Archives For CIO pressures

dhs_headCIOs Must Change or Risk Unemployment!

Are you watching the news, reading the CIO reports, or talking with IT business leaders about the future?  Things are changing quickly…

Read this…

“CIOs should take an active role in
helping their companies undertake
deep digital transformation, by ignoring
business processes and focusing
instead on how their organizations
make money,” writes Michael Higgins
in a recent WSJ article.

Isn’t this what the CIO job is all about?  Custodial Responsibility over the data center…

or:

“The enemy of digital innovation is the
concept of business process,” – Gartner
analyst David Aron

Special Report on CIOs and Technology Providers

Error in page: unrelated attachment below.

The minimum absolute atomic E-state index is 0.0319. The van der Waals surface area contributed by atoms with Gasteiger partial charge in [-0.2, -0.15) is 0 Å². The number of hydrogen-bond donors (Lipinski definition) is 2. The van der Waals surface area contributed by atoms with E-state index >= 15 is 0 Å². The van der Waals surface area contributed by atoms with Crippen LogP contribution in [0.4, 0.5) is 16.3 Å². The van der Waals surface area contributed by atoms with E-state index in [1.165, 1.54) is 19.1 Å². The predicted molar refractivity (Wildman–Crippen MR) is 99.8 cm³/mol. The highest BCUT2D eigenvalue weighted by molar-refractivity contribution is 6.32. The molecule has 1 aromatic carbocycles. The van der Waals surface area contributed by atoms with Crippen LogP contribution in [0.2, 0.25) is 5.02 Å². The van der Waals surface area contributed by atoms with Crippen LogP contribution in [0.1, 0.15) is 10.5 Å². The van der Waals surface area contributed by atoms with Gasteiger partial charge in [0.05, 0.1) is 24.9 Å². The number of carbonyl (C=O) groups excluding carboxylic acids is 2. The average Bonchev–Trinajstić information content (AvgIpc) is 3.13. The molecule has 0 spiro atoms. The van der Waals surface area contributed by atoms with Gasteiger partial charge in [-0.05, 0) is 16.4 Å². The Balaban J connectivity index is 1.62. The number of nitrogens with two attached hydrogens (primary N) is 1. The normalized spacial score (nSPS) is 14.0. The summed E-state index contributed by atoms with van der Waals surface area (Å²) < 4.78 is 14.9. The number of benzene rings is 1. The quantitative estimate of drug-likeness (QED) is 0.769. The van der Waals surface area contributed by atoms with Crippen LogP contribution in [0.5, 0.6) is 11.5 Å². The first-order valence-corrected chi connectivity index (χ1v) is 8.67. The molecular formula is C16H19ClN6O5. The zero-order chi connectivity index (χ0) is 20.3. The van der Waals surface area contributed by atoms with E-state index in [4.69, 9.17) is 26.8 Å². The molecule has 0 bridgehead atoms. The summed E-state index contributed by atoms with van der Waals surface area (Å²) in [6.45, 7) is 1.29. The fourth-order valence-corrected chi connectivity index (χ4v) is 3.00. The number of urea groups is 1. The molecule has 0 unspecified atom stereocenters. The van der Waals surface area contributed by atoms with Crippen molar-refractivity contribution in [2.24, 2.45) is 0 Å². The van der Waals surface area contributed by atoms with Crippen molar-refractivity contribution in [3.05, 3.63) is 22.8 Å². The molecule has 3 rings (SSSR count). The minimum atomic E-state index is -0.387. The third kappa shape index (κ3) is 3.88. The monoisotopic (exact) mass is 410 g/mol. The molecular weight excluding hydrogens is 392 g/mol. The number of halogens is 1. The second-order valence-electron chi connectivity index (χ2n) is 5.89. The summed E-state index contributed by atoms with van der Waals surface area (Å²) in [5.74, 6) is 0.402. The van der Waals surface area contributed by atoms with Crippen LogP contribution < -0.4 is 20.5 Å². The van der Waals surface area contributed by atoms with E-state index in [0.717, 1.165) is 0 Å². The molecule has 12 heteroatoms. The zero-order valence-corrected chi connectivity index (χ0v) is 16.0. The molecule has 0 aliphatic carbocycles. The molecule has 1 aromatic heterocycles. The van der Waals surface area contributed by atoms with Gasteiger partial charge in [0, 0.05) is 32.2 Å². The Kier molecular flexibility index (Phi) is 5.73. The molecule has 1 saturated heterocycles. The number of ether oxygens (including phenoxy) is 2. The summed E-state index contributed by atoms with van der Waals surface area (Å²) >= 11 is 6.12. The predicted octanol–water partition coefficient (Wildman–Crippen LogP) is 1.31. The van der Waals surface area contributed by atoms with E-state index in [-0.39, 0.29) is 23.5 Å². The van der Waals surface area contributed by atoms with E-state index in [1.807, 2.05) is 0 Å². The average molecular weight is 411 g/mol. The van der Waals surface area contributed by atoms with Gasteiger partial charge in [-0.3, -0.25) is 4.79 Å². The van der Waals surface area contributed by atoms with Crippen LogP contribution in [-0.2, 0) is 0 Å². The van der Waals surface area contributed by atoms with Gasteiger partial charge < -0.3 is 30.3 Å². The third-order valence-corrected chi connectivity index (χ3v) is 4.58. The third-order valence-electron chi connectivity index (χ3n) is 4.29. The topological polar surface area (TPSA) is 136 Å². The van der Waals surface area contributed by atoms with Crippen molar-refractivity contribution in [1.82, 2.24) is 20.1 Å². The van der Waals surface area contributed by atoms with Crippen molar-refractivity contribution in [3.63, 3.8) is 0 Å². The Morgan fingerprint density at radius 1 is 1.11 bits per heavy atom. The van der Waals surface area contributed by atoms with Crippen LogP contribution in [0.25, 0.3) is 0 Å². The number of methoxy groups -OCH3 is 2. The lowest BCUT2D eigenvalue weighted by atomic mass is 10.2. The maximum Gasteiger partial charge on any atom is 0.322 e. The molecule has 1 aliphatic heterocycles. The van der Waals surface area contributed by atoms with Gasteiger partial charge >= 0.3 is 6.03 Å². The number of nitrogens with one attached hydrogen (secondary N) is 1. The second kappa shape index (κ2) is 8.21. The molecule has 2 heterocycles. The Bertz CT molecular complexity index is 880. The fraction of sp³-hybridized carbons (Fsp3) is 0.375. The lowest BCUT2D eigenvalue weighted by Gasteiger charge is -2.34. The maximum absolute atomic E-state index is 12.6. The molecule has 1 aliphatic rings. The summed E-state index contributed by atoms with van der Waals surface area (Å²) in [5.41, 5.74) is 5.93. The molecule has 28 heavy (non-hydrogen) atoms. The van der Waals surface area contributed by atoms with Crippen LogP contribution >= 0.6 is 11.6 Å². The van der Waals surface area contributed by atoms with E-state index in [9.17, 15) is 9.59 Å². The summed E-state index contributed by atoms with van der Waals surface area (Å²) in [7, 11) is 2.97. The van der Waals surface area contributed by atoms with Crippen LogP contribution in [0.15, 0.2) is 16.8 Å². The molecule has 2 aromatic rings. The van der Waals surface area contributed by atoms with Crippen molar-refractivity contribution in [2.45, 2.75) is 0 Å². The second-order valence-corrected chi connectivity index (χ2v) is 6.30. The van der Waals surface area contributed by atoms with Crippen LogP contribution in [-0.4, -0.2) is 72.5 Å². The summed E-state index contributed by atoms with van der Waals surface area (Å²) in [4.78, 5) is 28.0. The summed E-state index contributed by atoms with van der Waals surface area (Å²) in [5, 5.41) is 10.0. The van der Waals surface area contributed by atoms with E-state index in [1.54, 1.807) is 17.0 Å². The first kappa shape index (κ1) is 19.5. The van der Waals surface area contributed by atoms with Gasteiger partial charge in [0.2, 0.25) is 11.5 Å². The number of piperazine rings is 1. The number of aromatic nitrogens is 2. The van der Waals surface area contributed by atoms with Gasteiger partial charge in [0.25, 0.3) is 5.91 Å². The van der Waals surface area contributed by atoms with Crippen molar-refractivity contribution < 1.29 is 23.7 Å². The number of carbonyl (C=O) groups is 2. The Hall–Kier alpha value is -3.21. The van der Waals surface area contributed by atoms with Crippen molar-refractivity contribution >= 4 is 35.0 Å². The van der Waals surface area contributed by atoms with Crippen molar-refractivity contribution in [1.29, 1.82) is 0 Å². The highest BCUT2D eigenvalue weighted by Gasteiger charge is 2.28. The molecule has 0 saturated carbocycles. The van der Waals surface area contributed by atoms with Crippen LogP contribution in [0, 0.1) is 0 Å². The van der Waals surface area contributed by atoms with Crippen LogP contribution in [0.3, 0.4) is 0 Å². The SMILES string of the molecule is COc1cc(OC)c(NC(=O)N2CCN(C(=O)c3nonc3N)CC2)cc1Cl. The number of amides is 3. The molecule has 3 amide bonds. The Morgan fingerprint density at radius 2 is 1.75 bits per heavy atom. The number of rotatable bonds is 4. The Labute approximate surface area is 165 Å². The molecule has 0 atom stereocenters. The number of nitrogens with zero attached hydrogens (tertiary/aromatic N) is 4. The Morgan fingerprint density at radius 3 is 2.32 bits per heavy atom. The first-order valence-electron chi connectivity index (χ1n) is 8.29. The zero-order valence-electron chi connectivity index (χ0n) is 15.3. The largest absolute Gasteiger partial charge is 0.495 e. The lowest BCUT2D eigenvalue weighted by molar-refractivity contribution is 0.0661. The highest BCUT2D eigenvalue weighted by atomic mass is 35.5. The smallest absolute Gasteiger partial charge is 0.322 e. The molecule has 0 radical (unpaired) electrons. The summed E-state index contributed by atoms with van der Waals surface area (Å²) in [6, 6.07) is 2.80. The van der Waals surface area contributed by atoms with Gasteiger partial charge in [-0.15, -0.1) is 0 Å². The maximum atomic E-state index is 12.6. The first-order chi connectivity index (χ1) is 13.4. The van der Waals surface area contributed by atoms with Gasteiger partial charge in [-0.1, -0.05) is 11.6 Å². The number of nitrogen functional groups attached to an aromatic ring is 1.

This week I published a special report on the CIO, CISO, and CDO (Chief Digital Officer) roles – but more importantly,

How technology providers must change if they want to continue (or start,) working at the leadership level.  Here are a few comments from the report:

CIOs are in trouble in my opinion.  What I mean is, while this title has held budget control for a long time, and continues to do so, the CIO’s job is not a secure one.  What must CIOs do to remain a key person in the C-suite, worthy of big salaries going forward? And how will these changes affect technology providers?

The CIO role has traditionally been one of custodial responsibility over IT systems.  They are the owner of the data center, responsible for keeping the lights on.  But 2014 has become the year of cloud computing adoption, along with many changes to the traditional computing model. Corporate computing infrastructure is in place for the most part, legacy applications are up and running, and new functionality is being accessed through cloud services. Meanwhile, many companies are looking to third party service providers for system / network management and maintenance.”